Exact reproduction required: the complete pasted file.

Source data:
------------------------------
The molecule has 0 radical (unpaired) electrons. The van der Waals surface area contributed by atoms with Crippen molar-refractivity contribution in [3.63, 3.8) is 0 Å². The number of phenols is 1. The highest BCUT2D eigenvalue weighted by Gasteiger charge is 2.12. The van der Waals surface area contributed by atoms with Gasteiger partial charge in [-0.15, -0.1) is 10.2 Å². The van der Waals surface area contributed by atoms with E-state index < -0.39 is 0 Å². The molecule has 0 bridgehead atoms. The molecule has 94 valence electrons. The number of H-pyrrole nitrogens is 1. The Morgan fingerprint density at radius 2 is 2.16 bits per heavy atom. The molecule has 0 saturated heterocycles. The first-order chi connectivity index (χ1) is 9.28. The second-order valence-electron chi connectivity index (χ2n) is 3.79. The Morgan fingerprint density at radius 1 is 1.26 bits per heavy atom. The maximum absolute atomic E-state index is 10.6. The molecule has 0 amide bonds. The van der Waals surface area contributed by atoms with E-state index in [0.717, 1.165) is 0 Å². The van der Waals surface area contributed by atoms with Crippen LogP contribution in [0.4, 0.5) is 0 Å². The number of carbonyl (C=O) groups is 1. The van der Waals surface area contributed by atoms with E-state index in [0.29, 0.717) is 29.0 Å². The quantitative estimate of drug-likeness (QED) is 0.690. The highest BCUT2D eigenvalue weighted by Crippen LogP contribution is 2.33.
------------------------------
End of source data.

The molecule has 0 radical (unpaired) electrons. The van der Waals surface area contributed by atoms with Crippen molar-refractivity contribution in [3.63, 3.8) is 0 Å². The number of phenols is 1. The highest BCUT2D eigenvalue weighted by Gasteiger charge is 2.12. The van der Waals surface area contributed by atoms with Gasteiger partial charge in [-0.15, -0.1) is 10.2 Å². The van der Waals surface area contributed by atoms with E-state index < -0.39 is 0 Å². The molecule has 0 bridgehead atoms. The molecule has 94 valence electrons. The number of H-pyrrole nitrogens is 1. The Morgan fingerprint density at radius 2 is 2.16 bits per heavy atom. The molecule has 0 saturated heterocycles. The first-order chi connectivity index (χ1) is 9.28. The second-order valence-electron chi connectivity index (χ2n) is 3.79. The Morgan fingerprint density at radius 1 is 1.26 bits per heavy atom. The maximum absolute atomic E-state index is 10.6. The molecule has 0 amide bonds. The van der Waals surface area contributed by atoms with E-state index in [0.717, 1.165) is 0 Å². The van der Waals surface area contributed by atoms with Crippen LogP contribution in [0.4, 0.5) is 0 Å². The number of carbonyl (C=O) groups is 1. The van der Waals surface area contributed by atoms with E-state index in [0.29, 0.717) is 29.0 Å². The quantitative estimate of drug-likeness (QED) is 0.690. The highest BCUT2D eigenvalue weighted by Crippen LogP contribution is 2.33.